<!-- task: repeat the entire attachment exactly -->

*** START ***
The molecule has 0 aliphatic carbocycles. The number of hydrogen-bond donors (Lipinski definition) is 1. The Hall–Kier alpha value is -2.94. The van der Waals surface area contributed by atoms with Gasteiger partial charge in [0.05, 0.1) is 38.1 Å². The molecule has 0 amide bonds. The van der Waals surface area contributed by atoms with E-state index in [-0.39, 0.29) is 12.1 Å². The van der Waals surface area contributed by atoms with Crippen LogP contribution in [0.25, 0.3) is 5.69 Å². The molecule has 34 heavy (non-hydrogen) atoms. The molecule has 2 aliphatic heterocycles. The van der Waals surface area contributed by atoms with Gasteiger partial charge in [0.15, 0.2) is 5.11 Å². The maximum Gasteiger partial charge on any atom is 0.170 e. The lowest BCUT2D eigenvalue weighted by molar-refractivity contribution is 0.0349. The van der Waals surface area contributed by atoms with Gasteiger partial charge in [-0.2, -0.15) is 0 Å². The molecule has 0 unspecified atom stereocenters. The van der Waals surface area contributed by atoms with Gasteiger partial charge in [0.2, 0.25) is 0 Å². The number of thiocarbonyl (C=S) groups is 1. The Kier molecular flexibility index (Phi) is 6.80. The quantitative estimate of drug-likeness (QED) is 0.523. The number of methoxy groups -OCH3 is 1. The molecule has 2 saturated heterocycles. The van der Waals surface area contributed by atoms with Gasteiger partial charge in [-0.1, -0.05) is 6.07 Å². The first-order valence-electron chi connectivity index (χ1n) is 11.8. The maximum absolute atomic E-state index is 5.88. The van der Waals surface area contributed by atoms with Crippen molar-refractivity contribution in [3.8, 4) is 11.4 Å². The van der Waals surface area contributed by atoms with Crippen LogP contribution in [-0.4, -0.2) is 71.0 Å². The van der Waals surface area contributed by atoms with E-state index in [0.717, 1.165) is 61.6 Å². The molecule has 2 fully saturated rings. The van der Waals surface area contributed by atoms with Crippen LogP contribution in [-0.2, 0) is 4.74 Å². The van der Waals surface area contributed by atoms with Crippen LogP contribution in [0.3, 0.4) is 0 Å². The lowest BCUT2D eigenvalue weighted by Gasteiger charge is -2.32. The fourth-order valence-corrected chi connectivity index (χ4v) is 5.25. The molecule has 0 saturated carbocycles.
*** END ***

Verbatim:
The molecule has 0 aliphatic carbocycles. The number of hydrogen-bond donors (Lipinski definition) is 1. The Hall–Kier alpha value is -2.94. The van der Waals surface area contributed by atoms with Gasteiger partial charge in [0.05, 0.1) is 38.1 Å². The molecule has 0 amide bonds. The van der Waals surface area contributed by atoms with E-state index in [-0.39, 0.29) is 12.1 Å². The van der Waals surface area contributed by atoms with Crippen LogP contribution in [0.25, 0.3) is 5.69 Å². The molecule has 34 heavy (non-hydrogen) atoms. The molecule has 2 aliphatic heterocycles. The van der Waals surface area contributed by atoms with Gasteiger partial charge in [0.15, 0.2) is 5.11 Å². The maximum Gasteiger partial charge on any atom is 0.170 e. The lowest BCUT2D eigenvalue weighted by molar-refractivity contribution is 0.0349. The van der Waals surface area contributed by atoms with Gasteiger partial charge in [-0.2, -0.15) is 0 Å². The molecule has 0 unspecified atom stereocenters. The van der Waals surface area contributed by atoms with Gasteiger partial charge in [0.2, 0.25) is 0 Å². The number of thiocarbonyl (C=S) groups is 1. The Kier molecular flexibility index (Phi) is 6.80. The quantitative estimate of drug-likeness (QED) is 0.523. The number of methoxy groups -OCH3 is 1. The molecule has 2 saturated heterocycles. The van der Waals surface area contributed by atoms with Gasteiger partial charge in [-0.1, -0.05) is 6.07 Å². The first-order valence-electron chi connectivity index (χ1n) is 11.8. The maximum absolute atomic E-state index is 5.88. The van der Waals surface area contributed by atoms with Crippen molar-refractivity contribution in [3.8, 4) is 11.4 Å². The van der Waals surface area contributed by atoms with Crippen LogP contribution in [-0.4, -0.2) is 71.0 Å². The van der Waals surface area contributed by atoms with E-state index in [0.717, 1.165) is 61.6 Å². The molecule has 2 fully saturated rings. The van der Waals surface area contributed by atoms with Crippen LogP contribution in [-0.2, 0) is 4.74 Å². The van der Waals surface area contributed by atoms with Crippen LogP contribution in [0.3, 0.4) is 0 Å². The lowest BCUT2D eigenvalue weighted by Gasteiger charge is -2.32. The fourth-order valence-corrected chi connectivity index (χ4v) is 5.25. The molecule has 0 saturated carbocycles.